TO call the conduct of political leadership in the UK and the US a pantomime is to do a great disservice to the cultural pinnacle of our festive season’s theatre calendar.

If Downing Street and the White House were occupied by our most loved stars like Andy Gray and Elaine C Smith instead of their current incumbents, then the world would be a far safer and more comforting place. Oh yes it would.

It is tempting in such grave times to allow mirth to get in the way of reality. Watching Westminster on any day or the antics of Tory leadership hopefuls sometimes requires us to laugh, otherwise we may cry.

Of course, Boris Johnson and Michael Gove top the bookies odds by some distance to be the next prime minister, and Boris by a few lengths from his erstwhile partner in political crime. But who knows which two the disparate and warring group of Tory MPs will choose to put in front of the party’s members?

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Neither selectorate represents mainstream opinion in the UK, and certainly not in Scotland. But they will nonetheless determine who will govern the UK and therefore Scotland.

It is like Britain’s Not Got Talent only with less of a public say or scrutiny of the contestants.

Likewise, the US president is a comedic gift that just can’t stop giving. Even before he landed for his state visit to the UK, he was tweeting at Mayor of London Sadiq Khan in the manner of particularly badly behaved eight-year-old boys in any playground.

The Prime Minister’s job is always important, but the inter-generational gravity of the leadership challenge it faces immediately is greater than at any point in peacetime history.

Brexit is an act of colossal self-harm and it is only the extent of the damage determined by the manner of exit and subsequent settlement that remains uncertain. The measurement of that harm will be determined by both headline choices and then in a hundred thousand details.

Those details can only be guessed at now but will be negotiated and determined by the new prime minister’s government and scrutinised by a Westminster Parliament that is close to losing all public respect. The scorn is easy, the tears will fall for longer.

We got a hint this week in the chaos of the presidential visit when he told a news conference he wanted a big new trade deal once the UK got out from under the “shackles” of EU regulations preventing food pumped full of hormones or chlorine coming into Europe, for example.

He also suggested that the NHS was “on the negotiating table” leading to fears that a weak and craven government would be rolled over by the US in any negotiation.

READ MORE: Sturgeon tells Trump: Get your hands off Scotland's NHS

It is not a misplaced fear to doubt the capabilities of the UK political class to prosecute the best interests of the country in Brexit, trade and the economy, jobs and the NHS.

All of these issues are top of the concerns of most people in the country as they worry about the future and the present. The choice facing us all is whom do we trust with our country’s place in the world, our economy and our jobs, our very NHS?

If your answer is “whichever Tory PM is selected next month” then there is very little I can say or do to help you.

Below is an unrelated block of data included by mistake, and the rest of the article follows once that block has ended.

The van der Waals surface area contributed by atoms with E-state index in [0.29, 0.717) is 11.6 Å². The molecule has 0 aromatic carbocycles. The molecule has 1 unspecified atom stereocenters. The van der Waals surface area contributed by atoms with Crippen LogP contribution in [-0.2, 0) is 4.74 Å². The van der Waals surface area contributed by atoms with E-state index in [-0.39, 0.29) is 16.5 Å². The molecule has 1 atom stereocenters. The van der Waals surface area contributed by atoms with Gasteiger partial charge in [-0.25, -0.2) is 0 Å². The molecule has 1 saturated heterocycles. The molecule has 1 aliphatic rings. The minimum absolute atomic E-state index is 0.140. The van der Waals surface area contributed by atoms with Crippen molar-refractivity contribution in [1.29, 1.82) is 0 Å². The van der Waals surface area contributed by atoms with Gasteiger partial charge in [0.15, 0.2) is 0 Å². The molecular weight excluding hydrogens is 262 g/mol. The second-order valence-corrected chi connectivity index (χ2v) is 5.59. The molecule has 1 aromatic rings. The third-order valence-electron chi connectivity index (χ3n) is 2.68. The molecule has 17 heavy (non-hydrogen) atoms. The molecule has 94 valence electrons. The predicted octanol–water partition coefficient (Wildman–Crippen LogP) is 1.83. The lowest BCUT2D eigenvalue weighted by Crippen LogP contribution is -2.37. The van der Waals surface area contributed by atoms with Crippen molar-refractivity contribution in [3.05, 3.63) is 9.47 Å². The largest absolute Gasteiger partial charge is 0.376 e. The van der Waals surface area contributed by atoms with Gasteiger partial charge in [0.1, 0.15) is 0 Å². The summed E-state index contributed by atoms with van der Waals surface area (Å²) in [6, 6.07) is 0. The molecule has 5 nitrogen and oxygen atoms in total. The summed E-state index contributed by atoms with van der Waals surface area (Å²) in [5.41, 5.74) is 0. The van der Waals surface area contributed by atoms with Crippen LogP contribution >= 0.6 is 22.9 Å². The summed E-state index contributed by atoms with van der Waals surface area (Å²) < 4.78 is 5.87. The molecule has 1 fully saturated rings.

If your mind is turning to believe the answer could be “our own government, elected by our people every time, scrutinised by our own Parliament and striving to emulate the best small countries and societies in the world” then I believe Scotland may be able to turn this crisis into a genuine opportunity for improvement.

No-one should ever suggest there are free and easy solutions to all the major issues we face. Taking responsibility for our own choices will be effort, hard work and a challenge, but very much worth it. The alternative, for many, is increasingly unthinkable.

Take responsibility for your decision to make cuts

THE board of the BBC is due to make a difficult decision in the next few weeks on whether to fund free licence fees for the over 75s. This policy was brought in by the Labour government in 2001 and funded by the Department for Work and Pensions. A universal benefit determined by public policy.

However, in 2015 the Conservative government decided to hand the responsibility for the policy to the BBC itself and remove the funding for it by 2020. That means the BBC needs to find around £750 million of cuts or else remove the free licences in part or in whole. If Scotland’s share of those cuts is anywhere close to 10% then that is more than twice the entire cost of the new BBC Scotland channel.

This is a shabby situation to foist on the BBC. No matter what one’s views on Auntie Beeb’s performance, it should not be made a tool of social policy – or rather the rolling back of social policy. It has a clear public mission “to act in the public interest, serving all audiences through the provision of impartial, high-quality and distinctive output and services which inform, educate and entertain”.

That is their job and its board does not exist to arbitrate between Tory and Labour social policy. If the Government seeks to make them they should resign to defend the mission of the organisation they govern.

On page 66 of their 2017 election manifesto the Conservative party said: “We will maintain all other pensioner benefits, including free bus passes, eye tests, prescriptions and TV licences for the duration of this parliament.”

Now leaving aside that this shoddy government could fall at any moment, that was a commitment intended through to 2022 and completely at odds with their 2015 decision to try to pass the financial buck to the BBC.

If the Tories believe in the benefit to pensioners, they need to find the money to fund it. If they don’t then they need to take responsibility for that decision honestly and transparently.

Otherwise they will have reneged on a manifesto commitment – but then, there is very little they have not yet reneged on as they implode.